In one of the most dominating performances in playoff history, Denver mauled the Hornets in New Orleans to take a commanding 3-1 lead in the series. The Nuggets felt they let Game 3 get away, so they took it out on the Hornets in Game 4 and will look to put them away in Game 5.
• After the humiliating and embarrassing experience of Game 4, everyone on the outside is questioning the Hornets' heart, effort and toughness. Rest assured, Hornets coach Byron Scott is not. He must help his players eliminate any lingering emotional trauma by focusing on the technical aspects of the game plan on both ends of the floor. He will focus only on positive plays and adjustments. Scott will not talk of what the team failed to do in Game 4, only of what it must do in Game 5.
• Bouncing back from Game 4 will start with the defense, which has been overrun by the Nuggets' offensive arsenal. New Orleans hasn't been guarding anybody because it has been trying to guard everybody. For Game 5, the Hornets must simplify their defensive plan.
• The Hornets need to decide whom they will double-team and whom they will guard straight up. They are getting killed by Chauncey Billups and Carmelo Anthony, so those two must be doubled early in Game 5 (Billups as he crosses halfcourt and Anthony on the catch). The Hornets must deny them return passes and force the ball out of their hands early so they can't get it back.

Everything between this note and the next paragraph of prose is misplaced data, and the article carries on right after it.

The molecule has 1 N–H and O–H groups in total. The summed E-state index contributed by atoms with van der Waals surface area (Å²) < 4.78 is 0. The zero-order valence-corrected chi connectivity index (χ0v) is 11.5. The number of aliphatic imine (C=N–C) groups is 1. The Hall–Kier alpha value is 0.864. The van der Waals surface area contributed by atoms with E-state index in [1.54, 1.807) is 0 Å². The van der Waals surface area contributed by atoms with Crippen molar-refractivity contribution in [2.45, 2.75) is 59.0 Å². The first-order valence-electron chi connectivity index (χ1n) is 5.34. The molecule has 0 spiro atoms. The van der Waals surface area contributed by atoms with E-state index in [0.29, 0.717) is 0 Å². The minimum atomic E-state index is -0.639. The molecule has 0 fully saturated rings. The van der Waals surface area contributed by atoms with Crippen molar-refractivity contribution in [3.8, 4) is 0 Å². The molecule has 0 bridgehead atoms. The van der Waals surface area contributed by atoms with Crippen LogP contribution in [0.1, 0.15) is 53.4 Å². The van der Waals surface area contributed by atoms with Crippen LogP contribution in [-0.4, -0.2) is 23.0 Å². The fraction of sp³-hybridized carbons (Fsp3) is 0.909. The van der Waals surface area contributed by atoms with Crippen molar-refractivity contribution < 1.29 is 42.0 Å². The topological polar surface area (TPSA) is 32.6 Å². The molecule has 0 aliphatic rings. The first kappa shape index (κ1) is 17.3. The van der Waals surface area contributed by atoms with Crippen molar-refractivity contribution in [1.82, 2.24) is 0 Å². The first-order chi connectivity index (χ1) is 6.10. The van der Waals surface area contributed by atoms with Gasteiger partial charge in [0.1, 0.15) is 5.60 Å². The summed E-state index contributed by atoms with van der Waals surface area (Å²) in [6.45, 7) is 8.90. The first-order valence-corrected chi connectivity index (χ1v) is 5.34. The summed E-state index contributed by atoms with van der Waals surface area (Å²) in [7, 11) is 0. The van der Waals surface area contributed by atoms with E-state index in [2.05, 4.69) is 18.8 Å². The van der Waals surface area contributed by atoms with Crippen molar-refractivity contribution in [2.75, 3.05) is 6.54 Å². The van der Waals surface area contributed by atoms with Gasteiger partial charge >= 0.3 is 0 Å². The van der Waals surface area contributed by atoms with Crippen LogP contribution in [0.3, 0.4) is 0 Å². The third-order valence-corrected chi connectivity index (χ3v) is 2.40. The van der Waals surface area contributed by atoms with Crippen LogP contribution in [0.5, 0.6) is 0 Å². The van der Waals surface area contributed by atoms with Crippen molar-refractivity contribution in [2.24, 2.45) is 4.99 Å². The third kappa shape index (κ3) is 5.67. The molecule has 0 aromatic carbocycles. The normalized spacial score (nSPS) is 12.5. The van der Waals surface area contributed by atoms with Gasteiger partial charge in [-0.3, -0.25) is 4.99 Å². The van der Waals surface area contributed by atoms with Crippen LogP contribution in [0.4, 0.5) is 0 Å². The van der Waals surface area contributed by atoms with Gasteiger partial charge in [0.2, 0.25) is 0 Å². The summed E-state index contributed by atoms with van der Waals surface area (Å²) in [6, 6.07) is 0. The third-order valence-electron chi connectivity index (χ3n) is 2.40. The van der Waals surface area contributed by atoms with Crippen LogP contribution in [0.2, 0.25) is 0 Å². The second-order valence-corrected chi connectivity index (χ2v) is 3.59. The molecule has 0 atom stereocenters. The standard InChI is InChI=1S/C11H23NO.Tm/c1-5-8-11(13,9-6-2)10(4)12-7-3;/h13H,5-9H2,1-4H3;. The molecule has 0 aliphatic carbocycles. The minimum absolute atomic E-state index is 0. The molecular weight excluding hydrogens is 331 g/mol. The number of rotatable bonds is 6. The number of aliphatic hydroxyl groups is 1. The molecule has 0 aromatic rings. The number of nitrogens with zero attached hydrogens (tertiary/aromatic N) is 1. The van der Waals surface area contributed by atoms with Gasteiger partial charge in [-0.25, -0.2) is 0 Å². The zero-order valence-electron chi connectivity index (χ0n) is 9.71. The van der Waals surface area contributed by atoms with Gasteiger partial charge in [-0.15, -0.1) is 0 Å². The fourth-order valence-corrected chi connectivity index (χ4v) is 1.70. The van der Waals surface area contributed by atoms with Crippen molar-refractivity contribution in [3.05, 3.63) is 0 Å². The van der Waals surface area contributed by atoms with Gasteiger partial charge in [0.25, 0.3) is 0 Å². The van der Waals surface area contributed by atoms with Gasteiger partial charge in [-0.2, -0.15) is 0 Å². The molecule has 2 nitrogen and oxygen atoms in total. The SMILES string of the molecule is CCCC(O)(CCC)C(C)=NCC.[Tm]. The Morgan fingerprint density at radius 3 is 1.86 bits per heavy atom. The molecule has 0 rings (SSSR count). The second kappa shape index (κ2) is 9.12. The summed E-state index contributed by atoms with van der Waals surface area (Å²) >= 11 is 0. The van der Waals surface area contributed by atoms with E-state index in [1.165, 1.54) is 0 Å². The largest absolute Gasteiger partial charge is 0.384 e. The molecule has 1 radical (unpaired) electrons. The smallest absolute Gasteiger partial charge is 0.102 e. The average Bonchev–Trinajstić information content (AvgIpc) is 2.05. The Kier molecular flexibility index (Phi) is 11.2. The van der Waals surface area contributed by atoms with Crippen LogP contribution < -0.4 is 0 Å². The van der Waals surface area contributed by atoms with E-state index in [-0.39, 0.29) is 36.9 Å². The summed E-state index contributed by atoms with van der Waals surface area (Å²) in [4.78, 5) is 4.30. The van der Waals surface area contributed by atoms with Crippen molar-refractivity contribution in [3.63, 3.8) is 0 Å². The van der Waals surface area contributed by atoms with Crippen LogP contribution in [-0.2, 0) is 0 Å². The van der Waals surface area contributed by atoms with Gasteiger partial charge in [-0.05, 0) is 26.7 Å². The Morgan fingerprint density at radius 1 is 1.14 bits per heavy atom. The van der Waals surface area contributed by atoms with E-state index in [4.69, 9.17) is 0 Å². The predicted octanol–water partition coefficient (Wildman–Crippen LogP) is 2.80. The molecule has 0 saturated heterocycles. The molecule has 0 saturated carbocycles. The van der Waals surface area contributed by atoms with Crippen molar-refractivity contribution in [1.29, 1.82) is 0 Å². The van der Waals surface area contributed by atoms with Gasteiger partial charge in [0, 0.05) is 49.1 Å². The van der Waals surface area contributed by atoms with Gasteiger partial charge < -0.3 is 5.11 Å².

• New Orleans' next adjustment should be to play Nene and Kenyon Martin straight up. Nene will go one-on-one in the post, but this will eliminate Martin's flashing for easy baskets. It also will keep the slow-footed Peja Stojakovic out of rotation assignments. The Hornets also must entice Martin to shoot jump shots because it won't hurt them too much if he makes them.
• Expect the Hornets to double-team off Dahntay Jones in Game 5. Jones is a capable scorer, but that is not his role on this team. By taking him out of his "fifth option" role, New Orleans must force him to try to carry more of the load, acting more like a second or third option. Even if he scores, he would take Denver out of its natural rhythm.
• The Hornets just cannot allow Billups or Anthony to beat them in Game 5. Expect them to take their chances with everyone else.
New Orleans also has been gashed by Denver's bench, as Linas Kleiza, Smith and Chris Andersen have averaged more than 29 points per game combined off the bench. The Hornets must play their starters against this group, to play their best players for most of the game.
• On offense, Paul has to attack early and often, acting more as a scorer and less as a facilitator. He has gotten David West and Stojakovic their looks, but both have shot less than 38 percent from the floor in the series.
Paul likes to try to get them going, then go on the attack. But in Game 5, Paul must be the scorer first and attack the Nuggets' pressure with more pressure of his own. If Jones or Billups wants to pick him up in the backcourt, Paul must blow by and force the help defenders to guard him at full speed.
• Although a faster pace favors the Nuggets, New Orleans cannot play its walk-it-up style in Game 5. Maybe it can keep the game closer that way, but it can't win. If the Hornets want to win, they have to turn Paul loose.